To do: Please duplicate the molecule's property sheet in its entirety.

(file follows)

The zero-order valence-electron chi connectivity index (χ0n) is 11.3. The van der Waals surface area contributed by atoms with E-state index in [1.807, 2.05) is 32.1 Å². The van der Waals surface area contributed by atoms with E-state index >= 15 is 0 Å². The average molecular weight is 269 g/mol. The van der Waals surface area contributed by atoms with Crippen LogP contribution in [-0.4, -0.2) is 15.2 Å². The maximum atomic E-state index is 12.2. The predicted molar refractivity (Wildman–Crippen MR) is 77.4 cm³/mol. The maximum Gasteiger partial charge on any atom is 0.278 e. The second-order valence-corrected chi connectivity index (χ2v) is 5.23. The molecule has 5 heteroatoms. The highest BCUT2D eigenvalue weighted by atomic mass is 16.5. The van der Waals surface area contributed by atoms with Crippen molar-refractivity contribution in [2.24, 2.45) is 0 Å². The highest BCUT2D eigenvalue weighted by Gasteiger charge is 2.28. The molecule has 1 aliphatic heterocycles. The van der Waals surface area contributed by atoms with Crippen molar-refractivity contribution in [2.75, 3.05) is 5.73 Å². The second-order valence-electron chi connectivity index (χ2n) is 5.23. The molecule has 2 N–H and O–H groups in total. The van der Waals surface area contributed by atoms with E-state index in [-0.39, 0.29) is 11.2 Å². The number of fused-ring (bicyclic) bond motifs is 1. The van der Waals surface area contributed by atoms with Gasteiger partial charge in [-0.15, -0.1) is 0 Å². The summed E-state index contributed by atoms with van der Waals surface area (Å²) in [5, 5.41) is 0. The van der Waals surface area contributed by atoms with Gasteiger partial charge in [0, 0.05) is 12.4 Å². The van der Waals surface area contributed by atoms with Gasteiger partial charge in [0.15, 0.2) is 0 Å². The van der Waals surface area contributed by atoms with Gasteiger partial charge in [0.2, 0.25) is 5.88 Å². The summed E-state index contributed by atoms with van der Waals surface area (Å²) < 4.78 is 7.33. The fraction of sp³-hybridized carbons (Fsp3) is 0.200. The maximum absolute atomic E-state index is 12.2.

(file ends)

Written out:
The zero-order valence-electron chi connectivity index (χ0n) is 11.3. The van der Waals surface area contributed by atoms with E-state index in [1.807, 2.05) is 32.1 Å². The van der Waals surface area contributed by atoms with E-state index >= 15 is 0 Å². The average molecular weight is 269 g/mol. The van der Waals surface area contributed by atoms with Crippen LogP contribution in [-0.4, -0.2) is 15.2 Å². The maximum atomic E-state index is 12.2. The predicted molar refractivity (Wildman–Crippen MR) is 77.4 cm³/mol. The maximum Gasteiger partial charge on any atom is 0.278 e. The second-order valence-corrected chi connectivity index (χ2v) is 5.23. The molecule has 5 heteroatoms. The highest BCUT2D eigenvalue weighted by atomic mass is 16.5. The van der Waals surface area contributed by atoms with Crippen molar-refractivity contribution in [2.24, 2.45) is 0 Å². The highest BCUT2D eigenvalue weighted by Gasteiger charge is 2.28. The molecule has 1 aliphatic heterocycles. The van der Waals surface area contributed by atoms with Crippen molar-refractivity contribution in [2.75, 3.05) is 5.73 Å². The second-order valence-electron chi connectivity index (χ2n) is 5.23. The molecule has 2 N–H and O–H groups in total. The van der Waals surface area contributed by atoms with E-state index in [-0.39, 0.29) is 11.2 Å². The number of fused-ring (bicyclic) bond motifs is 1. The van der Waals surface area contributed by atoms with Gasteiger partial charge in [-0.15, -0.1) is 0 Å². The summed E-state index contributed by atoms with van der Waals surface area (Å²) in [5, 5.41) is 0. The van der Waals surface area contributed by atoms with Gasteiger partial charge in [0, 0.05) is 12.4 Å². The van der Waals surface area contributed by atoms with Gasteiger partial charge in [0.15, 0.2) is 0 Å². The van der Waals surface area contributed by atoms with Gasteiger partial charge in [0.2, 0.25) is 5.88 Å². The summed E-state index contributed by atoms with van der Waals surface area (Å²) < 4.78 is 7.33. The fraction of sp³-hybridized carbons (Fsp3) is 0.200. The maximum absolute atomic E-state index is 12.2.